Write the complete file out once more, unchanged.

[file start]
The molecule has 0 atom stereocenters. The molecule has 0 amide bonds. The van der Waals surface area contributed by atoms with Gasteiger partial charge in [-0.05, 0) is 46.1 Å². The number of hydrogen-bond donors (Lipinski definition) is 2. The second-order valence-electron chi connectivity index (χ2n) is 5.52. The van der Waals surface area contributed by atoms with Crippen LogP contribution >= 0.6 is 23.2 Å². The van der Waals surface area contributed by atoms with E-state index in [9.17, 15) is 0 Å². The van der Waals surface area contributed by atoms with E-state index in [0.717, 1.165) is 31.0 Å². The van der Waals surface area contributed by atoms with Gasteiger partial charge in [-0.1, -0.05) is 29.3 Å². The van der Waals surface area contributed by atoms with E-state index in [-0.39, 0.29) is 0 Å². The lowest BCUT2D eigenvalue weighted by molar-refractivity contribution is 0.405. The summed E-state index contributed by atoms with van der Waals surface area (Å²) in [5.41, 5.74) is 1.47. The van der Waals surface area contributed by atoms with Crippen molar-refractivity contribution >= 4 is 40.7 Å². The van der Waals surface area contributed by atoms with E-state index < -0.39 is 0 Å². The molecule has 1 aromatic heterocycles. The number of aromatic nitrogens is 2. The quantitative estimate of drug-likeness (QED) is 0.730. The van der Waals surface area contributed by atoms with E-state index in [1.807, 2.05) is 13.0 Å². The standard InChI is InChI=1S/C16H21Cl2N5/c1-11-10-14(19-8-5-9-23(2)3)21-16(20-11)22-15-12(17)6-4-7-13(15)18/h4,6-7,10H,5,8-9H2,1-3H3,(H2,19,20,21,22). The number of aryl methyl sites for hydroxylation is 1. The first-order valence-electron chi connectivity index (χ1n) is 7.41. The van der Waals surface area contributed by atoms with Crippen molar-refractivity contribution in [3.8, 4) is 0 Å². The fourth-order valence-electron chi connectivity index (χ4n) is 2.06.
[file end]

The molecule has 0 atom stereocenters. The molecule has 0 amide bonds. The van der Waals surface area contributed by atoms with Gasteiger partial charge in [-0.05, 0) is 46.1 Å². The number of hydrogen-bond donors (Lipinski definition) is 2. The second-order valence-electron chi connectivity index (χ2n) is 5.52. The van der Waals surface area contributed by atoms with Crippen LogP contribution >= 0.6 is 23.2 Å². The van der Waals surface area contributed by atoms with E-state index in [9.17, 15) is 0 Å². The van der Waals surface area contributed by atoms with E-state index in [0.717, 1.165) is 31.0 Å². The van der Waals surface area contributed by atoms with Gasteiger partial charge in [-0.1, -0.05) is 29.3 Å². The van der Waals surface area contributed by atoms with E-state index in [-0.39, 0.29) is 0 Å². The lowest BCUT2D eigenvalue weighted by molar-refractivity contribution is 0.405. The summed E-state index contributed by atoms with van der Waals surface area (Å²) in [5.41, 5.74) is 1.47. The van der Waals surface area contributed by atoms with Crippen molar-refractivity contribution >= 4 is 40.7 Å². The van der Waals surface area contributed by atoms with E-state index < -0.39 is 0 Å². The molecule has 1 aromatic heterocycles. The number of aromatic nitrogens is 2. The quantitative estimate of drug-likeness (QED) is 0.730. The van der Waals surface area contributed by atoms with E-state index in [1.807, 2.05) is 13.0 Å². The standard InChI is InChI=1S/C16H21Cl2N5/c1-11-10-14(19-8-5-9-23(2)3)21-16(20-11)22-15-12(17)6-4-7-13(15)18/h4,6-7,10H,5,8-9H2,1-3H3,(H2,19,20,21,22). The number of aryl methyl sites for hydroxylation is 1. The first-order valence-electron chi connectivity index (χ1n) is 7.41. The van der Waals surface area contributed by atoms with Crippen molar-refractivity contribution in [3.8, 4) is 0 Å². The fourth-order valence-electron chi connectivity index (χ4n) is 2.06.